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BISO Home > USLC/IUPAP Homepage > USLC/IUPAP Background

About the USLC

The International Union of Pure and Applied Physics (IUPAP) was founded in 1922 to stimulate and facilitate international cooperation in physics, and the worldwide development of science.  Many branches of physics are represented in the IUPAP International Commissions, which are assigned specific tasks as defined in the mandates of each commission.  Presently, there are twenty specialized commissions, four affiliated commissions, twelve inter-union groups, and eight working groups.

The mission of IUPAP is to assist the worldwide development of physics, to foster international collaboration in physics, and to assist in the application of physics in solving problems of concern to humanity; IUPAP carries out this mission by sponsoring international meetings, fostering communications and publications, encouraging research and education, fostering free circulation of scientists, promoting international agreements on symbols, units, and nomenclature, and cooperating with other organizations on disciplinary and interdisciplinary problems.

It is the responsibility of the U.S. Liaison Committee for IUPAP (USLC/IUPAP) to:

  • promote the aims of IUPAP by active participation of its members in the Commissions, i.e., fostering in the U.S. and abroad the development of physics research in academia and industry, promoting diversity and careers of young scientists, strengthening international collaboration and planning of large future facilities, and addressing issues affecting the conduct of science, as well as global issues affecting humanity worldwide;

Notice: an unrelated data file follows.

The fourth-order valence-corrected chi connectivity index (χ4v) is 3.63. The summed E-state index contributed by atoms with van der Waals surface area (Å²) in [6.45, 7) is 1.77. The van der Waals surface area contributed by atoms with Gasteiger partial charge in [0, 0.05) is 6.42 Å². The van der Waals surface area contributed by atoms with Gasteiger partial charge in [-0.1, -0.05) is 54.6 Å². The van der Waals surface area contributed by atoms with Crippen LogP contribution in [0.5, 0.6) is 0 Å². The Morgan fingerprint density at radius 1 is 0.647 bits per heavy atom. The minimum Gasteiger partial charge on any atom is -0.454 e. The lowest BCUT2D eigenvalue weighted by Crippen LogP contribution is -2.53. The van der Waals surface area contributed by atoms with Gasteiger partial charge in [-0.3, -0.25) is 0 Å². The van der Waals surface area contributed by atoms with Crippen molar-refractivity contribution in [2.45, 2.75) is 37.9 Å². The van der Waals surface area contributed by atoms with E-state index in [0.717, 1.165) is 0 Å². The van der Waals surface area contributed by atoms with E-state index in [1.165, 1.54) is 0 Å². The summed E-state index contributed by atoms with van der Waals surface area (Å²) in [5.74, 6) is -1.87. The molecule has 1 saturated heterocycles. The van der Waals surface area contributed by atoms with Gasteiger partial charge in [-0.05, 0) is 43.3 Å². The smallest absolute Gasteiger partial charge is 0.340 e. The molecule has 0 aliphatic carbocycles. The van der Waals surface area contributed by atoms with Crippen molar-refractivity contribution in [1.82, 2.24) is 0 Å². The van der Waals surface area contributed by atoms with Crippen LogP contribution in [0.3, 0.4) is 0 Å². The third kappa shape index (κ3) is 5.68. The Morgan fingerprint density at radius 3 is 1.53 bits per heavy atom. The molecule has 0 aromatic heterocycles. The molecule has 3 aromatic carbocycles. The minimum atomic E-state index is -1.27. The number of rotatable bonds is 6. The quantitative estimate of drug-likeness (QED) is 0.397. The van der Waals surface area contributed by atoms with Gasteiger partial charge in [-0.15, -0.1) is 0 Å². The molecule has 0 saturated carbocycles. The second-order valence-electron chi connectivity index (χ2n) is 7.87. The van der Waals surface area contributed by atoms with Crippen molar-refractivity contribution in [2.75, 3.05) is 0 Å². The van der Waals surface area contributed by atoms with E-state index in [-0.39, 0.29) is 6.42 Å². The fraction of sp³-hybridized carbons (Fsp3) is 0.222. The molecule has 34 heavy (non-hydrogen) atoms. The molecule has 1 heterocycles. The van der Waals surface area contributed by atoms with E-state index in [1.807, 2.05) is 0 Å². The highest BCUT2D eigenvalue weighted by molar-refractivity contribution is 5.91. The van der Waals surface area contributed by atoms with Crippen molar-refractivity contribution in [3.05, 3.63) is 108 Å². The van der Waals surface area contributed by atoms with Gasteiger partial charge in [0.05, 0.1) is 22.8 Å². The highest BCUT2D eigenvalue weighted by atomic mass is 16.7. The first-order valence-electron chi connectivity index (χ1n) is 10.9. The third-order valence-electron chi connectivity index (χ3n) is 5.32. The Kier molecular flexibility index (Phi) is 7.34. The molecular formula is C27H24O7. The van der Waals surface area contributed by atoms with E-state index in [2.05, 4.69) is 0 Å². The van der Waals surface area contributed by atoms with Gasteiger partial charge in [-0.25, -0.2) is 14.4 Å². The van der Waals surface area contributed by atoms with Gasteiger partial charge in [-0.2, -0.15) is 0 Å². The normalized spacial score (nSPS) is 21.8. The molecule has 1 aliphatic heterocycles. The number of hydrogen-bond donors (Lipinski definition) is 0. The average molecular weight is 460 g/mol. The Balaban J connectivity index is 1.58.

• develop initiatives and collaboration on joint projects with the American Physical Society and associated societies and the IUPAP Commissions;
  • nominate U.S. members for the IUPAP Commissions; and
  • recommend for nomination by the NAS delegates to the IUPAP General Assembly.

The National Academy of Sciences (NAS) is the U.S. adhering body to the International Council for Science (ICSU) and its Unions. Accordingly, the NAS has the responsibility to foster U.S. participation and cooperation in international science activities; to communicate to the National Science Foundation (NSF), and other U.S. Government Institutions the importance of IUPAP’s activities to international collaboration in science, to free exchange of scientific information and free circulation of scientists, to international agreements and standards, and also the broader impact of physics on development around the world.
 


 

This material is based upon work supported by the National Science Foundation under Grant Number PHY-1318107. Any opinions, findings, and conclusions or recommendations expressed in this material are those of the author(s) and do not necessarily reflect the views of the National Science Foundation.

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